Published in UNICEF website in April 2003
|© © UNICEF/NYHQ2009-1915/Giacomo Pirozzi|
|In Mali, a group of migrant girls, some with babies, attend a counselling session at a UNICEF-assisted shelter for adolescent girls in Bamako, the capital. The shelter is managed by the local NGO Association pour la Jeunesse et le Developpement du Mali.|
CSOs play a critical role in supporting UNICEF efforts to deliver results for children. The majority of partnerships between UNICEF and CSOs take place at country level.
The CSOs that work with UNICEF are infinitely diverse, offering a broad range of specialized knowledge and experience in areas pertaining to children. It is this diversity that produces some of the most innovative and effective achievements for children. The common thread linking UNICEF partnerships with CSOs is the shared objective of realizing children’s rights.
CSOs work with UNICEF on a broad range of child-related issues. Some partnerships, for examle, focus on strengthening child protection systems in relation to violence and sexual abuse, while others implement strategies for improving access to basic heath services for mothers and children. UNICEF works with CSOs to create community-led plans for hygiene improvement and water safety and to esure that all children have access to education. Some CSO partners focus specifically on children whereas others address a range of issues, including poverty, climate change, health, gender equality and violence.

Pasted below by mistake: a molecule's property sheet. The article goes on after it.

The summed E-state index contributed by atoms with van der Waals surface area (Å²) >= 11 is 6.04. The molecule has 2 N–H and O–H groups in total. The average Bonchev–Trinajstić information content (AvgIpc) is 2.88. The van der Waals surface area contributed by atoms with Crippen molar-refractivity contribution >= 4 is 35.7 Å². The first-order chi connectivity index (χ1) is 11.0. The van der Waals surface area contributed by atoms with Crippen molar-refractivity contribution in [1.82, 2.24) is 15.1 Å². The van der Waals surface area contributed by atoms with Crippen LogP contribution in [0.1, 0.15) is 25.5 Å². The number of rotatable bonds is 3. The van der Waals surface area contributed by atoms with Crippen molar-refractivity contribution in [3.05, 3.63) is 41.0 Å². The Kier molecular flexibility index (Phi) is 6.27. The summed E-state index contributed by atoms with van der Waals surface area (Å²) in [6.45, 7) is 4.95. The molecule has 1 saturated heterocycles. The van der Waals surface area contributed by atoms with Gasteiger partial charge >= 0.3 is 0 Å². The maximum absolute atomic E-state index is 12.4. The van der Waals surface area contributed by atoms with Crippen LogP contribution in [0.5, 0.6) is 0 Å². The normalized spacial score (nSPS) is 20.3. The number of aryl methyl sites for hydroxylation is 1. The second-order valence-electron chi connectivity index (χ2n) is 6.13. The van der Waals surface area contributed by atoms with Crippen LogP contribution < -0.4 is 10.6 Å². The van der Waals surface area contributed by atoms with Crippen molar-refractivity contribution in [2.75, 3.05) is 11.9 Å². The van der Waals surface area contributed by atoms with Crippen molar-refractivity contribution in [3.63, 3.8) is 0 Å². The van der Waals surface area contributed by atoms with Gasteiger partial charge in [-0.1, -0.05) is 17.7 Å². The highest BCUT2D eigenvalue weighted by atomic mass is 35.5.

Partnerships between CSOs and UNICEF use numerous strategies to achieve results for children. Many partnerships are formed to carry out programming for children in countries, where the majority of UNICEF’s work takes place. CSOs and UNICEF also work together with communities to engage in advocacy and policy reform and to promote child participation. Some partnerships focus on responding to emergencies or humanitarian crisis, providing basic services to populations in need. Others concentrate on working with governments to ensure they meet child rights obligations. Some CSOs carry out a combination of all of this work, whereas others focus exclusively on a single area.
What is ‘civil society’?
It is difficult to define civil society in a few words, because it involves diverse actors within and across countries. For the purpose of partnerships, UNICEF understands civil society as the sphere of autonomous associations that are independent of the public and for-profit sectors and designed to advance collective interests and ideas. CSOs may be formal or informal, and they work with a broad range of political, legal, economic, social and cultural contexts. They do no represent a unified social force or a coherent set of values; they are as diverse as the people and issues around which they organize.
Types of CSOs include:
- International and national non-governmental organizations;
- Community-based organizations;
- Social movements;
- Faith-based organizations;
- Advocacy groups;
- Trade unions;
- Women’s groups;
- Professional voluntary associations;
- Independent media;
- Social networks;
- Think-tanks and research institutes.